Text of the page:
Sasquatch 2015, Day 3: St. Vincent

Sasquatch, Live Reviews
Isaac Kaplan-Woolner
photo by Matthew B. Thompson (view set)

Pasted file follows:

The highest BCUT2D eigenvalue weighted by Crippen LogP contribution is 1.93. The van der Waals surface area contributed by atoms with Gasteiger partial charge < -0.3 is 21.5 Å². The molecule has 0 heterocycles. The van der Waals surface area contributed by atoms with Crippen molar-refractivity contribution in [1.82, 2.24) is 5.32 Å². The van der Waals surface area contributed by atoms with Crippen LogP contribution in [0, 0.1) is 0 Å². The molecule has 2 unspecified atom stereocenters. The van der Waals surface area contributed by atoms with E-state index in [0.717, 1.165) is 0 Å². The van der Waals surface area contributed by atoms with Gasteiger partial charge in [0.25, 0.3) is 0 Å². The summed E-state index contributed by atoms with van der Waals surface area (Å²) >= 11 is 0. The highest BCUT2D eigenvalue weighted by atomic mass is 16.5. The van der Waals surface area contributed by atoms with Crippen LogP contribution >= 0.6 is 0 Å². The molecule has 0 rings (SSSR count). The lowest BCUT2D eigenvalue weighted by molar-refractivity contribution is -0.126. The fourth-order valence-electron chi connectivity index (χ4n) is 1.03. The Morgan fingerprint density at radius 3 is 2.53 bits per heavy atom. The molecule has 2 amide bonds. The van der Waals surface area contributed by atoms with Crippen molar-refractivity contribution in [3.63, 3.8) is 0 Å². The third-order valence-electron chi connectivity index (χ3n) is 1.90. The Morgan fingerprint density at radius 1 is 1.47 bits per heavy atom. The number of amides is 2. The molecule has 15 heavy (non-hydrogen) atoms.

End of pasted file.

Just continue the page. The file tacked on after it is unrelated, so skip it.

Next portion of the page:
On stage Annie Clark, or as she's known, St. Vincent, is like an alluring, otherworldly android. She skitter steps around rapidly on high stiletto heels, staring blankly and doe-eyed, smiling at odd times while tearing through guitar lines seemingly effortlessly. Much of her show seems almost choreographed, moves precise, robotic, and at times in unison with her rhythm guitar player/keyboardist. Hers is a very conscious stage presence, each strange move intentional, and it is completely captivating. But her set on the Sasquatch main stage proved her to be not just an engaging performer, but an excellent musician as well; Clark is the complete package. Her confident guitar lines lead the way on her early hit "Cruel", and the single "Digital Witness" from her 2014 self-titled album was very danceable over the massive, bass-heavy sounds coming from the stage. Her set was fairly light on stage banter, but when she finally spoke she said, "good evening ladies and gentlemen, and a special welcome to the others, and the queers, and the dominatrixes, and the dominated of Washington State," before launching in to "Huey Newton", drawing her fingers across her exposed neck in a throat slitting pantomime. At one point she briefly handed her guitar to an audience member and surfed over the excited crowd. When she finally returned to the stage, she collapsed dramatically, laying almost perfectly still on for several long beats before finally rising to a kneeling position as a tech draped her with a new guitar. It's theatrical moments like these that make St. Vincent such a stellar live act. 

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